In many experiment paradigms, people’s response speed and accuracy is measured. In some paradigms people’s capacity not to respond is tested. One of these paradigms is known as Go/No-go paradigms (see also Go/No-go on wikipedia). Typically, in some conditions participants have to respond, while in other conditions they are asked not to respond.

The Go/No-go task is great for measuring impulsiveness.
No-go conditions can be combined with many other paradigms, such as flanker and search tasks. For example, visual search paradigms, people only press a button when they find a target, and withhold when they do not find a target.
In another type of a Go/No-go paradigm, people are first asked to respond, but on some trials the go signal changes into a stop signal when you are just ready to respond. See the Stop Signal Task.

About this implementation

In this version, you just see the text Go or No go. When you see Go, you need to respond within 2 seconds. When you see No-go, you need to make sure you do not press the button (for 2 seconds).

This task is made a bit more difficult because there are more Go than No-go trials. You will see that when Go trials repeat, you get faster. But then, when a No-Go trial comes, you might not be able to stop.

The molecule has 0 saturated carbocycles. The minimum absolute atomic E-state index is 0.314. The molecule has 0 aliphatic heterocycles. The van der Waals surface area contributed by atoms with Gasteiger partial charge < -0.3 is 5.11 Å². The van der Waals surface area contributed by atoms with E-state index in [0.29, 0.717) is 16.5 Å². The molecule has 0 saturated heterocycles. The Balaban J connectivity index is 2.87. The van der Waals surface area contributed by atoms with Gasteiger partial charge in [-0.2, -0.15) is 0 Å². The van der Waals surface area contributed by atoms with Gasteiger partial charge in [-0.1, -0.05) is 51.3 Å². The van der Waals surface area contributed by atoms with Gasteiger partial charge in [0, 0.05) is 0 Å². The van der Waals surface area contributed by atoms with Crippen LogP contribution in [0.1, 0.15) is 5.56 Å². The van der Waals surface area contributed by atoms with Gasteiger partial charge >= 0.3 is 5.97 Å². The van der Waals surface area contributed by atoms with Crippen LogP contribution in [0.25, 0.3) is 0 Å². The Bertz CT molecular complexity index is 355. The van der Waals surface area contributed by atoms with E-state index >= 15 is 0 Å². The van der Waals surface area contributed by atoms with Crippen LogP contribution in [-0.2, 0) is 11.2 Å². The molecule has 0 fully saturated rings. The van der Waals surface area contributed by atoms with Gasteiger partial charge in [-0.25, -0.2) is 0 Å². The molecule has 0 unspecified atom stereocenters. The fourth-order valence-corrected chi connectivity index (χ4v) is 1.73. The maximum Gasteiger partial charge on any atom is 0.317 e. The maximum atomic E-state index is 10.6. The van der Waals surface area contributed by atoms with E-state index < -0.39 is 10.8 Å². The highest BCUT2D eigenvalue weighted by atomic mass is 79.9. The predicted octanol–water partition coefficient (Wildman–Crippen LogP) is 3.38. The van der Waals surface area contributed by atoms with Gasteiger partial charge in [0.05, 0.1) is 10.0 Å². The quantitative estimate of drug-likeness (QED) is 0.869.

Run the demo

In this example, you will

Data output file

In PsyToolkit, the data output file is simply a textfile. The save line of the PsyToolkit experiment script determines what is being saved in the data output file. Typically, for each experimental trial, you would have exactly one line in your text file, and each number/word on that line gives you the information you need for your data analysis, such as the condition, response speed, and whether an error was made.

Meaning of the columns in the output datafile. You need this information for your data analysis.

Colum Meaning


Name of task: go or nogo


The response speed (in nogo trials, this is 2000, the timeout)


The error status (0 is correct, 1 is error)


If you have a PsyToolkit account, you can upload the zipfile directly to your PsyToolkit account. Watch a video on how to do that. If you want to upload the zipfile into your PsyToolkit account, make sure the file is not automatically uncompressed (some browsers, especially Mac Safari, by default uncompress zip files). Read here how to easily deal with this.

Further reading

  • Criaud, M. & Boulinguez, P. (2012). Have we been asking the right questions when assessing response inhibition in go/no-go tasks with fMRI? A meta-analysis and critical review. Neuroscience & Biobehavioral Reviews, 37(1), 11-23.

  • Verbruggen, F. & Logan, G.D. (2008). Automatic and controlled response inhibition: Associative learning in the go/no-go and stop-signal paradigms. Journal of Experimental Psychology: General, 137(4), 649-672.